0.50mm ULTEM Sheeting
Ultem sheeting. The best most expensive guitar pick material available. These sheets produce popular 0.50mm picks. Expensive but worth it. 12"X8" cut in to four equal strips.
*If you are not ordering a punch we can ship this sheet whole if you prefer.
These 12" X 8" Cut into four equal strips sheets will produce about (72 regular 351 picks) and (80 Jazz picks) depending on how careful and close you punch the picks out. We used this material to produce the new 1.10 Ultem embedded picks that we show in our How-To section. Get this material while we still have it. We may not carry it again because quite simply we don't make anything off of it. This is the stuff they use in the space industry.
Sorry about the price on this stuff everyone. We are working on getting better prices but this stuff is expensive even in bulk. We may not carry this material in the future so get it while we have it.
GENERAL INFORMATION ALL PICK MATERIALS:
Most common picks are made out of various types of plastic. Most popular plastics include:
Celluloid. Historically, this was the first plastic ever used to produce picks, and it is still of some use today, especially for guitarists aiming for vintage tone. Occasionally, guitarists who smoke have accidentally discovered the extremely flammable nature of this material.
Nylon. Popular material, has a smooth and slick surface, so most manufacturers add a high-friction coating to nylon picks to make them easier to grip. Nylon is flexible and can be produced in very thin sheets. Most thin and extra-thin picks are made out of nylon. However, nylon loses its flexibility after 1–2 months of extensive use, becomes fragile and breaks, so guitarists that use thin nylon picks should have several spare picks just in case.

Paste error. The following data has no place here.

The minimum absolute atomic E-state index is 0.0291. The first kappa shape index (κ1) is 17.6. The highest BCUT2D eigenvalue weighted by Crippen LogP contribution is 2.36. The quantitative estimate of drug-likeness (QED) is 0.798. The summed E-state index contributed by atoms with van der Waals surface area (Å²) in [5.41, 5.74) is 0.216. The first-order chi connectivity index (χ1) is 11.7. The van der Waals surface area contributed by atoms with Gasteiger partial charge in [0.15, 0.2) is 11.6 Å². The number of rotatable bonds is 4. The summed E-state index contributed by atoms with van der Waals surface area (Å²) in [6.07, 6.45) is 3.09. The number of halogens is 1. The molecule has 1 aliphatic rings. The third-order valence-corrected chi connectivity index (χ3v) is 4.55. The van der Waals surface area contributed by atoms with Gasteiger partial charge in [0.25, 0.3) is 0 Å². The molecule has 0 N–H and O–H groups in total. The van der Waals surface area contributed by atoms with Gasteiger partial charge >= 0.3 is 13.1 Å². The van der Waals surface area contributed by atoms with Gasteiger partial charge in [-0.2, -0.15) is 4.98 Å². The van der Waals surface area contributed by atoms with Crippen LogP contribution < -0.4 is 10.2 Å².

Tortex / Delrex. By Jim Dunlop and D'Andrea Picks respectively. Brand names for DuPont Delrin which is specially treated to have a matte, opaque surface, surprisingly easy to grip even with sweaty fingers. Acetal. Acetal is a class of plastics, which is divided into two groups. The copolymer group, was first introduced by McAndrew Hoechst Celanese Corporation in 1960. Steve Clayton uses this branch for their line of Acetal picks. DuPont's (Wilmington, DE) Delrin developed and patented acetal homopolymer. Delrin is a Dupont trade mark/name. Dupont homopolymer acetal, is slightly harder, and stiffer than the copolymer branch. Both acetals have a matte surface for grip, and are highly durable.
Ultem. This space age plastic has the highest stiffness of all plastic picks. Produces a brighter tone. Introduced by Steve Clayton,Inc., the material is additionally popular among mandolin players.
Lexan. Glossy, glass-like, very hard surface, though it wears out relatively fast. Barely bends at all and it's commonly used only for thick and extra-thick picks (> 1 mm). Usually has a high-friction grip coating. Best known example of Lexan picks are Jim Dunlop Stubby series.
Modern plastics can be ranged this way from the easiest to bend to the hardest: Nylon, Acetal, Delrin (Tortex/Delrex), Lexan, Ultem. This means that the same medium (for example, 0.70–0.80 mm) pick would be fairly flexible if made out of nylon and very solid if made out of Ultem.